New finds

Happened upon a couple things worth mentioning this week:


Glenn Martin, DDS: This new stop-motion animated comedy from Tornante Animation (Michael Eisner’s company) is a fun, clever addition to the Nick at Nite lineup. The titular character (a dentist voiced by Kevin Nealon) takes his family on an RV trip across America in an effort to bring everyone closer together. Silliness ensues, thanks to a witty script and an impressive cast that also includes Catherine O’Hara and Judy Greer. The show has its sight gags for younger viewers, but it’s definitely geared towards an older crowd. Case in point: Last night’s premier episode featured a visit to the Amish, and a horse with a long, blond mane joining in a “Sex in the City”-style knitting circle. Get it? All I ask is that they get rid of the distracting laugh-track.

This week, watch episodes every night at 8pm, or catch all four on Friday from 8-10pm. Comedy Central will re-air the previous night’s episodes at 6pm. Regular season shows air Mondays at 8pm on Nick at Nite.

In Seattle…

Bang Bang Café: No, it’s not a gentleman’s club – it’s a haven for anyone living in Elliott Bay Plaza on an otherwise desolate stretch of Western Avenue between Wall and Battery streets in Belltown. This café, which opened across the street just four days ago, now ups to the ante of shops on this block to three, in addition to a meager convenience store and “Beauty is Pain” hair salon.

Pretty, chipper sisters at Bang Bang serve coffee, affordable paninis (all in the $5-$6 range) and – get this – an assortment of breakfast burritos all day. Not just a breakfast burritos – five kinds! Be still my stomach… The setting is just as welcoming, light and airy, and to top it off, they have a backgammon set for customers to use. This might be my new favorite place. Poor Macrina – if you were only one block closer…

Hempfest: This is my Sunday morning drill: get up, go for a walk from Olympic Sculpture Park to Elliott Bay Park, rehydrate with coffee. But this past Sunday, my boyfriend and I noticed that there were a lot of people — a lot of people — doing the same thing we were doing. As we got closer to OSP, we also noticed it smelled…different. And there were security guards at the entrance. Eh? Welcome to Hempfest, the 18th annual gathering of 200,000 people celebrating weed in all its glory, right in our backyard. Two. Hundred. Thousand. Judging by the crowd, it looked like Michael Jackson had come back from the dead and was doing a free benefit concert. Don’t ask me how we didn’t notice the throngs all weekend — I just thought traffic was bad because of tourists. In-TUITIVE.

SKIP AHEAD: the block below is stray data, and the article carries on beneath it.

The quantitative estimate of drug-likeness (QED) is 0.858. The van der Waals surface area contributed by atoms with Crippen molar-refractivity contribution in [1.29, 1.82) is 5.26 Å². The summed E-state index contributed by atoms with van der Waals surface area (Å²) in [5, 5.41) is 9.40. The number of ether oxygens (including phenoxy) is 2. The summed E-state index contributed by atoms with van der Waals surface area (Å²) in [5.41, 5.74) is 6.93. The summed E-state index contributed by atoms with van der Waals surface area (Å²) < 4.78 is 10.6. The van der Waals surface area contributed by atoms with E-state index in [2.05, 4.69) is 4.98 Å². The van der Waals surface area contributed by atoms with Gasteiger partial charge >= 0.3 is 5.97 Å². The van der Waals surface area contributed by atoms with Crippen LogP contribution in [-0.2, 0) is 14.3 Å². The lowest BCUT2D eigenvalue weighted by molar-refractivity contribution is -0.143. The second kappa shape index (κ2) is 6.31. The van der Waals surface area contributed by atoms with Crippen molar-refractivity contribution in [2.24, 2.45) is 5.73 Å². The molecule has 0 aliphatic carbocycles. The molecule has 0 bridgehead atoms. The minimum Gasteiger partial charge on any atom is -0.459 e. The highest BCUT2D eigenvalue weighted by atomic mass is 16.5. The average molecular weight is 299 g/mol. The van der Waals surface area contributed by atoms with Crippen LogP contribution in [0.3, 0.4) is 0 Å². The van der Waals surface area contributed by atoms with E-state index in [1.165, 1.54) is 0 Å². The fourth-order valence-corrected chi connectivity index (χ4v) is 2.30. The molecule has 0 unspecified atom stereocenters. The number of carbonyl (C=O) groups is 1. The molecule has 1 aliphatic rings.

We wandered around for a while (we’re curious!) and were impressed by how many different kinds of people were there. Young, old, hippie, yuppie skinny, not so fat (surprising considering the accompanying munchies). No age limit since no alcohol was being served — it must be the first Seattle fest this summer without a beer garden — so people were there with their kids. There were war protesters, vegans fighting for animal rights, a member of the ACLU trumpeting marijuana’s economic benefits. Yes, organizers tout Hempfest as a “protestival,” but it’s about as heated as a company picnic.

There were booths on medical marijuana clubs — it’s legal in 13 states, including Washington. A band dressed as vampires played in 85 degree heat. People sold paraphernalia of every sort: bongs, pipes, vaporizers, gas masks with bongs attached. Some sold homemade glass out of shopping carts. There was organic clothing, artwork, virgin margaritas, burrito stands, books signed by Ken Kesey. One poor guy was trying to sell windows — easily the loneliest booth at the fest.

By the time we left, we had walked the length of the park, eaten a monster burrito, listened to a great ’20s band from Oregon called the Shangai Woolies, and people-watched to our hearts’ content. I’m kicking myself for not having my camera, but maybe it was best if I didn’t. Even a picture wouldn’t do Hempfest justice.

Saving trees, one screenwriter at a time

Networking sites for writers seem to be all the rage this year. First there was Pitchtopia, a site designed to bring writers, editors and agents together in a forum for shopping stories. Now there’s, a site bringing screenwriters, agents and producers together in the same fashion. This latest conduit for starving artists also incorporates an environmental angle into its mission:

“Screenwriters in America print 180 million sheets of paper a year. In six months, we hope to cut that in half.”

Sounds good to me. Saves on stamps, too. But writers should make sure to copyright their work before submitting it — Greenwriter can’t protect against story theft. Go to to register your work (note: basic claims cost from $35).

That’s your public service announcement for the day.

Finding the best the Great Recession has to offer